Increased Access to Affordable Housing

Why housing isn’t being built in rural Colorado 

The Problem 

For many in Colorado, the dream of owning a home is just that – a dream.  The harsh reality is that homes here – in the urban, suburban, and rural areas of Colorado – are not being built quickly enough to turn the tide on costs or availability.  Essentially in many rural areas, there is no housing available, whether affordable or not. 

Our Governor and legislature have taken notice and there are a variety of legislative efforts to address this shortage in 2024.  And, although more money has been approved by voters (Proposition 123 in 2023) for building more housing and some of that money has been directed to new housing projects, the reality is that very few homes are being built, especially in rural Colorado.  Why is that? 

Oddly enough, this isn’t a case where more money is needed.  The money is there, but the processes are not.  In rural Colorado, we primarily fund and subsidize housing projects through the Department of Local Affairs (DOLA) and the Office of Economic Development and International Trade (OEDIT).  Those agencies have many grant and loan programs to incent local communities and local governments to build workforce and affordable housing, yet there are two significant barriers in the way of accomplishing that: 

  • Building “stick-built” homes (the traditional method of building a home) in rural areas is difficult – it’s hard to “lure” a developer for a small number of homes and difficult to get a construction company and subcontractors to actually build it when they can make much more money in urban and suburban areas.; 
  • Housing approved on a project-by-project basis means that homes built by manufacturers (see Fading West, Oakwood Homes ON2 Homes, Simple Homes) that are high quality, energy-efficient, and fast to build, don’t reach a scale that allows the factory to cut costs, build efficiently, and ultimately stay in business. 

The Analysis 

In 2023 our Foundation joined with Rural Homes, LLC (a nonprofit developer) to build neighborhoods in three rural Colorado towns in southwest Colorado: Norwood, Ridgway, and Ouray.  Completed homes in Norwood (24) and Ridgway (16) and planning for the 2024 construction of homes in Ouray (21) have led to significant learnings on how to scale this work statewide.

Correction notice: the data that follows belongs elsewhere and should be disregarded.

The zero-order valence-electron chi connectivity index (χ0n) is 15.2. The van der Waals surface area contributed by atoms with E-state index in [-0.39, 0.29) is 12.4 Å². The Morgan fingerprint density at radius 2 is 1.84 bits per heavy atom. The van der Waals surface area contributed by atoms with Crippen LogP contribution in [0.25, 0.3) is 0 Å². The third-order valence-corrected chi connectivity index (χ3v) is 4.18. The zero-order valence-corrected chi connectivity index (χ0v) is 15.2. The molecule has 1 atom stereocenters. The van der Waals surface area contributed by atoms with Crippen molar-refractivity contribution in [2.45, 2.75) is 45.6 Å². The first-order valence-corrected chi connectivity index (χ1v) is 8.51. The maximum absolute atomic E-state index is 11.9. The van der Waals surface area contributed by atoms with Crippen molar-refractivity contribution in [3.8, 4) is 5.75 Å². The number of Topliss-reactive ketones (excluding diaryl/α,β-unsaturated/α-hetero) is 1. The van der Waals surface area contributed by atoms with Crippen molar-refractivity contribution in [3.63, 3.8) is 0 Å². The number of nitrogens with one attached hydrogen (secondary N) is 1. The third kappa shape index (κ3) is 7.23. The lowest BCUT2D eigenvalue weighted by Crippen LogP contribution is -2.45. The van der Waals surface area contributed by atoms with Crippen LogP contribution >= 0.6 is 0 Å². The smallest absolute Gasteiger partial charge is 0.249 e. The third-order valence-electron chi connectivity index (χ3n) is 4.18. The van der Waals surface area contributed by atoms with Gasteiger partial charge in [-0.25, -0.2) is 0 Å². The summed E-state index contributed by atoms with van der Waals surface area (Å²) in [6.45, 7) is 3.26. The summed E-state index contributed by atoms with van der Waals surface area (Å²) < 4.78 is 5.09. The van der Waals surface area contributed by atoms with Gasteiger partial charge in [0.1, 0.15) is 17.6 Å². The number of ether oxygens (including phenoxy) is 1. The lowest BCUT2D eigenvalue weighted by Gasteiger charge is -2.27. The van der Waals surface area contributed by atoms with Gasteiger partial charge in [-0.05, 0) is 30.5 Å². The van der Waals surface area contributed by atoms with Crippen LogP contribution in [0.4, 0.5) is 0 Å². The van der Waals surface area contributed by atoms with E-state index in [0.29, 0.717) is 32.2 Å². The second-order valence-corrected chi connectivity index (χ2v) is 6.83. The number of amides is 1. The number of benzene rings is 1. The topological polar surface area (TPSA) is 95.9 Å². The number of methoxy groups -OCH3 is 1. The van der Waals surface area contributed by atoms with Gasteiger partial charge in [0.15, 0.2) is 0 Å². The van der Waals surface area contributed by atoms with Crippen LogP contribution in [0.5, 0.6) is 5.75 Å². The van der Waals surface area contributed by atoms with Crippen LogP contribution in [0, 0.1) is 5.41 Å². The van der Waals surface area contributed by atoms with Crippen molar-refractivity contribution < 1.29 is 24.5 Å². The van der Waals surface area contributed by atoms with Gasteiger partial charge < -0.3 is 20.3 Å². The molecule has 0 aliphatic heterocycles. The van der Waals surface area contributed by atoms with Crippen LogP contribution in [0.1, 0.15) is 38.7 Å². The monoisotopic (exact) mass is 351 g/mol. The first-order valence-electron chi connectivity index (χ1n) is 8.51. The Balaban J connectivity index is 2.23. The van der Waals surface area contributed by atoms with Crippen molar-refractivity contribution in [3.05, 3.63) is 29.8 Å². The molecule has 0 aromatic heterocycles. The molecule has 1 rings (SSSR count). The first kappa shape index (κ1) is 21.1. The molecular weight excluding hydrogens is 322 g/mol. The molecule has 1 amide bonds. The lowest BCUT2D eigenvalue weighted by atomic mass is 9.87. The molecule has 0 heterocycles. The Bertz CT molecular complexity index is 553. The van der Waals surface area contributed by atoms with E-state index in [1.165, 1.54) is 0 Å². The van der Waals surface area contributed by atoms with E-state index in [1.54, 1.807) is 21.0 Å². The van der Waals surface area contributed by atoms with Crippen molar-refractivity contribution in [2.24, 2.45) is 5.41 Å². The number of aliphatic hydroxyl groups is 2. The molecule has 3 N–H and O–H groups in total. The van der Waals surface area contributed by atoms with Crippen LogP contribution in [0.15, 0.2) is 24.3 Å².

In late 2023 the social impact engineering team at Prosono was hired to do just that: lay out a statewide rural expansion strategy, based on these three pilots, for rural Colorado.  Their work has been impressive and is captured here in a website of data, analysis, and recommendations. 

The Reality 

Their key finding was that Colorado’s goal for new housing units is already at risk. It’s at risk because of the way projects come into the state agencies, the way they are funded, and the resulting lack of orders and capacity at our manufacturing sites.  How can a manufacturer of quality homes stay in business with a full workforce when their orders come in lumpy?  Six houses here, twenty houses there.  What orders will come in next week?  Next month? 

A manufacturing facility needs to run 24/7 with one or two shifts, to build efficient and thus, lower-cost housing units.  Without large orders that can be relied on, most housing manufacturers can’t stay in business and they certainly can’t reduce the cost of the houses. 

Here’s a peek at what projects have been approved and their expected completion dates: 

As you can see from the bar chart, many projects have been approved or funded, but actual homes are still a long ways off from being built.  Long lag times with state agencies, complicated local permitting and approval processes, exploding construction and material costs, a lack of contractors and subcontractors in rural Colorado, and factories that received “lumpy” orders.   

The Solutions 

The Solutions Outlined by Prosono include: 

  1. The creation of a nonprofit developer who can lead planning across the State in rural areas. 
  2. Off-site manufacturing that has guaranteed orders each year en masse.
  3. Creation of a dedicated Rural Area Fund using existing State dollars.
  4. Ensuring sustained affordability for low-income households by building energy-efficient and high-quality homes. 

Check out this website, built by Prosono, for detailed information, not only about the problems and barriers but also about solutions.  A quick two-pay summary is here. 

Stay tuned for more on housing and our progress!   


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